Ultralight Kit List

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Mar 23, 2016
5
0
Oxford
Hi Guys and Girls,

I'm looking for a bit of advice I need to lighten my kit to include all food water etc to 6kg. I have a number of medical problems which means I'm unable to carry larger loads on my back for extended periods of time without causing serious pain and damage to my spinal cord. I've currently got it down to a pack weight of 4.8kg excluding food, water and fuel. My fuel weight is about 200 grams, I would be looking to carry a maximum of 1L of water at a time and filtering as I go and estimate carrying around 500 grams of food at anyone time. So I'm looking to lighten my load to accommodate an additional weight of approximately 700 grams.

The kit is designed for 2/3 season backpacking kit in the UK and Europe for up to 10 days, so nothing too obscure to worry about with adverse weather etc. Now before anyone points out I could carry a tent for a lighter weight, yes I could! Except 1 - I would need to spend many hundreds 2- the total weight of 1.2kg is including insulation/mat and more importantly I am not able to sleep on the ground due to medical reasons, mainly I'd struggle to get up unaided.

Category Weight %

Sleep 1959g 36%
Clothing 1626g 30%
Equipment 939g 17%
Electronics 603g 11%
Cooking 252g 5%
Toiletries 132g 2%

Total 5511 g
Worn 709 g
Consumable 0 g
Pack Weight 4802 g

Clothing

Beanie Hat 118g
Boxers 52g*
Boxers 52g
Buff 35g
Down Jacket 236g
Gloves 54g
Socks 32g*
Socks 32g
Softeshell Jacket 250g
Short Sleeved Shirt 76g*
Short Sleeved Shirt 76g
Trouser/Shorts 391g*
Waterproof Jacket 174g
Waterproof Trousers 148g

Total 1626g Worn Weight 551g (*)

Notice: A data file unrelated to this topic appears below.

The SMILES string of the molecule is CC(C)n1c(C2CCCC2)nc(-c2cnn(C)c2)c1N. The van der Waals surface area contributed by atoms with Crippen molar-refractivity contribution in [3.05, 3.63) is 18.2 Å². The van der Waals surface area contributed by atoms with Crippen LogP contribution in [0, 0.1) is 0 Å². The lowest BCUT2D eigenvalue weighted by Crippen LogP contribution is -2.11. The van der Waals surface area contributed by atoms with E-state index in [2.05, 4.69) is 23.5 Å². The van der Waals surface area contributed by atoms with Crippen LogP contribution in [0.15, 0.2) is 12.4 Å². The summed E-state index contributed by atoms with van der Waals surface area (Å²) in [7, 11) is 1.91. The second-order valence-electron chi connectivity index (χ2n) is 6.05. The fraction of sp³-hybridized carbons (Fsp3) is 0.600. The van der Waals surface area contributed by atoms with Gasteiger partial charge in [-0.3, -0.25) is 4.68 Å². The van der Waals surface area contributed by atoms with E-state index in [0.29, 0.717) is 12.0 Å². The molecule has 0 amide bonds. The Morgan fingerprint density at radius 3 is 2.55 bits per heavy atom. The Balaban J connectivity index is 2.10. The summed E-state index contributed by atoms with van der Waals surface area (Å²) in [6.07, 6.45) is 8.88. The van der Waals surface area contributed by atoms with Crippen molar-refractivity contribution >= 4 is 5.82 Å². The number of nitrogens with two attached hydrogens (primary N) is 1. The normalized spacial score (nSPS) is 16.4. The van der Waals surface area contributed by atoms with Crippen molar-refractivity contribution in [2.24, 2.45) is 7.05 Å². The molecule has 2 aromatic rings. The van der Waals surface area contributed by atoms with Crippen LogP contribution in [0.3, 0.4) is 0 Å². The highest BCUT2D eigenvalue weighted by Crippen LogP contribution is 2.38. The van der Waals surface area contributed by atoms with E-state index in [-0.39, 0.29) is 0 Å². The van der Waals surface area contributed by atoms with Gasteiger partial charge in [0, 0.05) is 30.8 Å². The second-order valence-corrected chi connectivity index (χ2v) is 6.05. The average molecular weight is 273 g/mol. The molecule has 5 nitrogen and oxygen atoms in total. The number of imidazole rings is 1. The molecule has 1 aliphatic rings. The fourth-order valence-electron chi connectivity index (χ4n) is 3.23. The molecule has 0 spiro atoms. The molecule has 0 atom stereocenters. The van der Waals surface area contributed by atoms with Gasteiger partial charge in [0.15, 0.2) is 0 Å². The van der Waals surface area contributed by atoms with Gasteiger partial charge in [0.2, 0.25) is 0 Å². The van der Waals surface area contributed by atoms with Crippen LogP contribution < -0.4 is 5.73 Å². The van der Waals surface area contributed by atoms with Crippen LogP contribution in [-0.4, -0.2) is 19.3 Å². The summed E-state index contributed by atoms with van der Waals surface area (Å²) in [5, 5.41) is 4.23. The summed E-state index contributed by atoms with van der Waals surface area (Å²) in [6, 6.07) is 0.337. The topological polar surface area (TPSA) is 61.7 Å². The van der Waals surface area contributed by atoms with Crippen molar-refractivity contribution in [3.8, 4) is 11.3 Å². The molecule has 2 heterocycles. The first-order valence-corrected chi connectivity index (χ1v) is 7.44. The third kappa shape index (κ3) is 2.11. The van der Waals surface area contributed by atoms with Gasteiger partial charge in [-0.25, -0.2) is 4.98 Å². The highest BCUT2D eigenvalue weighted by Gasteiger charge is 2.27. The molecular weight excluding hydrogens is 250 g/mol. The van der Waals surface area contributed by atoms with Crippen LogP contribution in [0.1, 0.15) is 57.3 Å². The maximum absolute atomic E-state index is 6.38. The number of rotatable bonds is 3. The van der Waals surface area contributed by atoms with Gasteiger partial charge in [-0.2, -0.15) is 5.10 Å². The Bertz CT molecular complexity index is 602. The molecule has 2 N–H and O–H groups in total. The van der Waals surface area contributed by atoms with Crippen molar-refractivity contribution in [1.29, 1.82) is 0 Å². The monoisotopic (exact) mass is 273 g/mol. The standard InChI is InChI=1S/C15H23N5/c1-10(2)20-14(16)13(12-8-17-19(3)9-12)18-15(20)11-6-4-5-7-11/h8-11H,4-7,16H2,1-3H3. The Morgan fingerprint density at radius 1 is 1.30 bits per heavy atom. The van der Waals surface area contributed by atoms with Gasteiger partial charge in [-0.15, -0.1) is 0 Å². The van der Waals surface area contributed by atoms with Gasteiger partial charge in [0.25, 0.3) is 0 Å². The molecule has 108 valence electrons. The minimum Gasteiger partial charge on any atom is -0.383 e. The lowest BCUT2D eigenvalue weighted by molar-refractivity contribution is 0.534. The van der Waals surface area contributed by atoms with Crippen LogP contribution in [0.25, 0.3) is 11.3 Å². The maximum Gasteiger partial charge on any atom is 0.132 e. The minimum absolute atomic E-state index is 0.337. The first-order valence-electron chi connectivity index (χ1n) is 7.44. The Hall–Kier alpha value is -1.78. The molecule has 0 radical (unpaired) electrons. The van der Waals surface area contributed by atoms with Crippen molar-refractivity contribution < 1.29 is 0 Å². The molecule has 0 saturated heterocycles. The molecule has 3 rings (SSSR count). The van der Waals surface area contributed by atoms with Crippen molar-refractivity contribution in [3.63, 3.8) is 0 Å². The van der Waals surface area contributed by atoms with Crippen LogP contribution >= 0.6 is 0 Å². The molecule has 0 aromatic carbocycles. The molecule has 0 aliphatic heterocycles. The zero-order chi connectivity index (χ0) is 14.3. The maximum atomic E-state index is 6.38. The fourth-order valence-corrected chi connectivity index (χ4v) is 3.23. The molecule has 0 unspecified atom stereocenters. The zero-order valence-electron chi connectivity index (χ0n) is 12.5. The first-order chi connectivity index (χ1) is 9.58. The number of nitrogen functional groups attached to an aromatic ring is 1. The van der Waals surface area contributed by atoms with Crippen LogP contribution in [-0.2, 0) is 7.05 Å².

Cooking

Cook Kit 252g

Electronics

GPS 96g
Kindle 168g
Phone 168g
Solar Panel Charger 171g
Total 603g

Equipment

Mini Filter 97g
First Aid Kit 211g
Pocket Knife 27g
Packcovers 76g
Treking Poles 158g*
Rucksak 210g
SitMat 28g
Headlamp 48g
Trowel 52g
Wallet 12g
Water Bladder 20g
Total 939g Worn Weight 158g (*)

Sleep

Hammock 1193g
Liner 104g
Peg Bag 5g
Air Pillow 37g
Sleeping Bag 620g
Total 1959g

Toiletries

Bite Relief Minispray 8ML 18g
Soap 90g
Towel 24g
Total 132

So if anyone has any suggestions I'd love to hear them,

Regards,

Julian
 

bopdude

Full Member
Feb 19, 2013
2,907
161
55
Stockton on Tees
From a quick skim through I can see a saving on....

Electronics, do away with the kindle and gps, get a smartphone that does the lot

Sleep, do away with the pillow and use clothing in a stuff sack, and depending on your size, go DD superlight hammock
 
Mar 23, 2016
5
0
Oxford
I could do away with those items but I wouldn't enjoy things as much, the drain on the Kindle app compared with a Kindle is huge and the battery savings will always outweigh the extra weight. As for the pillow that's something I found I need even in a hammock to ensure the alignment of my spine is correct, clothes would not work the same way as they are solid rather than air that can move around, the pillow I take with me is the same pillow I use at home. In some instances the GPS could go, but not all.

As for DD I'm not a fan and the HH Hyperlite is virtually the same weight as the DD one.
 
Last edited:
Mar 23, 2016
5
0
Oxford
Hi Gary,

It's certainly a different approach, however I'm not sure it would solve the problem if anything make it worse. I see 2 issues with it.

1- The weight would remain the same plus the weight of the trolley, all of which must use a direct force in order to move it, so instead of having the weight evenly distributed across my back instead it would require a single force pulling from my shoulder.

2- I can imagine this would limit me in terms of the speed I travel. A stile would prove problematical.

Of course I could be wrong on both of these.
 

Big G

New Member
Jul 3, 2015
3,144
0
Cleveland UK
I was just thinking of ideas, moving the pack weight from your bad back.

I can't give you advice on ultra light gear, as some of the gear i use is military issue gear, bomb proof but bulky & heavy.

Good luck on lightening your load & your health issues improve.
 

Shewie

Mod
Mod
Dec 15, 2005
24,263
18
45
Yorkshire
It's always hard giving suggestions on a lightweight kit list, the owner is usually quite precious about the reasons for keeping stuff, I know I am :)